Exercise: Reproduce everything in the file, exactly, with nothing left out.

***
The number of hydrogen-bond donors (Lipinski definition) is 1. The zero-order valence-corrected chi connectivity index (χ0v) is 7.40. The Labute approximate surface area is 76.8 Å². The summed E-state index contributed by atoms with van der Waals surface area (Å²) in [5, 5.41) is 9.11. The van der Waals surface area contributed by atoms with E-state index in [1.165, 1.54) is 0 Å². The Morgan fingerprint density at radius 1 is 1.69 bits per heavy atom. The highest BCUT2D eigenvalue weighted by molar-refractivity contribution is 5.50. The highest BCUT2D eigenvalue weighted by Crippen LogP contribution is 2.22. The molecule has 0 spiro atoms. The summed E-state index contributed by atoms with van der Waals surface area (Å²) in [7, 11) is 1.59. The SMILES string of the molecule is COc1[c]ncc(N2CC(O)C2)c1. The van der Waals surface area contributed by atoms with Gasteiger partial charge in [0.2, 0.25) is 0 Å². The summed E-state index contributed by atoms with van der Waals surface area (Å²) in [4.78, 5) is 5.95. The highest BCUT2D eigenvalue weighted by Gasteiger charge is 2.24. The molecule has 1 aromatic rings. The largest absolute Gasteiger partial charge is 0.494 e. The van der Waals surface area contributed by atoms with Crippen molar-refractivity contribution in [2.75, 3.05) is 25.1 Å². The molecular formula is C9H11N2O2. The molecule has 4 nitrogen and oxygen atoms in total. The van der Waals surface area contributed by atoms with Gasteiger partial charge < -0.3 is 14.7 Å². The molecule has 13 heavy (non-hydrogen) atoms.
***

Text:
The number of hydrogen-bond donors (Lipinski definition) is 1. The zero-order valence-corrected chi connectivity index (χ0v) is 7.40. The Labute approximate surface area is 76.8 Å². The summed E-state index contributed by atoms with van der Waals surface area (Å²) in [5, 5.41) is 9.11. The van der Waals surface area contributed by atoms with E-state index in [1.165, 1.54) is 0 Å². The Morgan fingerprint density at radius 1 is 1.69 bits per heavy atom. The highest BCUT2D eigenvalue weighted by molar-refractivity contribution is 5.50. The highest BCUT2D eigenvalue weighted by Crippen LogP contribution is 2.22. The molecule has 0 spiro atoms. The summed E-state index contributed by atoms with van der Waals surface area (Å²) in [7, 11) is 1.59. The SMILES string of the molecule is COc1[c]ncc(N2CC(O)C2)c1. The van der Waals surface area contributed by atoms with Gasteiger partial charge in [0.2, 0.25) is 0 Å². The summed E-state index contributed by atoms with van der Waals surface area (Å²) in [4.78, 5) is 5.95. The highest BCUT2D eigenvalue weighted by Gasteiger charge is 2.24. The molecule has 1 aromatic rings. The largest absolute Gasteiger partial charge is 0.494 e. The van der Waals surface area contributed by atoms with Crippen molar-refractivity contribution in [2.75, 3.05) is 25.1 Å². The molecular formula is C9H11N2O2. The molecule has 4 nitrogen and oxygen atoms in total. The van der Waals surface area contributed by atoms with Gasteiger partial charge < -0.3 is 14.7 Å². The molecule has 13 heavy (non-hydrogen) atoms.